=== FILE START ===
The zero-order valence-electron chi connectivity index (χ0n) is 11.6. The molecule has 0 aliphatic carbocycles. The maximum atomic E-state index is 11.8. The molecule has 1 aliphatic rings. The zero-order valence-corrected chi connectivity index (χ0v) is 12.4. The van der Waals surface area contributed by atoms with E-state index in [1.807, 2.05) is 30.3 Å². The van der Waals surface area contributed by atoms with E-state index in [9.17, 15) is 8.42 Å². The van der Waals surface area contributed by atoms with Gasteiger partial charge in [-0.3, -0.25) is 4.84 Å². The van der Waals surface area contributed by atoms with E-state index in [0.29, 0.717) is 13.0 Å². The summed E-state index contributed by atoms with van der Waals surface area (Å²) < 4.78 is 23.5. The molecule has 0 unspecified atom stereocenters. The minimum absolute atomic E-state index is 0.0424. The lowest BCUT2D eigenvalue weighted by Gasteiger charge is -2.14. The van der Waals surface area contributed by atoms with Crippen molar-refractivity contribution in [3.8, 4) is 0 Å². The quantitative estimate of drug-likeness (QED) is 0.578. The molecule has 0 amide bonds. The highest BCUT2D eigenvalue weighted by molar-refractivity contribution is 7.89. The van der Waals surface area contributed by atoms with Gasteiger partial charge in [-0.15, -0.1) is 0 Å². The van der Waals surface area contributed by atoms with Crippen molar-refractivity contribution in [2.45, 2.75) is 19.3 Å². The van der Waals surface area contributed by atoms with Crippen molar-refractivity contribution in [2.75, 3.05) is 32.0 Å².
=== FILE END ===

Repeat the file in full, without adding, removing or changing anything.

The zero-order valence-electron chi connectivity index (χ0n) is 11.6. The molecule has 0 aliphatic carbocycles. The maximum atomic E-state index is 11.8. The molecule has 1 aliphatic rings. The zero-order valence-corrected chi connectivity index (χ0v) is 12.4. The van der Waals surface area contributed by atoms with E-state index in [1.807, 2.05) is 30.3 Å². The van der Waals surface area contributed by atoms with E-state index in [9.17, 15) is 8.42 Å². The van der Waals surface area contributed by atoms with Gasteiger partial charge in [-0.3, -0.25) is 4.84 Å². The van der Waals surface area contributed by atoms with E-state index in [0.29, 0.717) is 13.0 Å². The summed E-state index contributed by atoms with van der Waals surface area (Å²) < 4.78 is 23.5. The molecule has 0 unspecified atom stereocenters. The minimum absolute atomic E-state index is 0.0424. The lowest BCUT2D eigenvalue weighted by Gasteiger charge is -2.14. The van der Waals surface area contributed by atoms with Crippen molar-refractivity contribution in [3.8, 4) is 0 Å². The quantitative estimate of drug-likeness (QED) is 0.578. The molecule has 0 amide bonds. The highest BCUT2D eigenvalue weighted by molar-refractivity contribution is 7.89. The van der Waals surface area contributed by atoms with Gasteiger partial charge in [-0.15, -0.1) is 0 Å². The van der Waals surface area contributed by atoms with Crippen molar-refractivity contribution in [2.45, 2.75) is 19.3 Å². The van der Waals surface area contributed by atoms with Crippen molar-refractivity contribution in [2.75, 3.05) is 32.0 Å².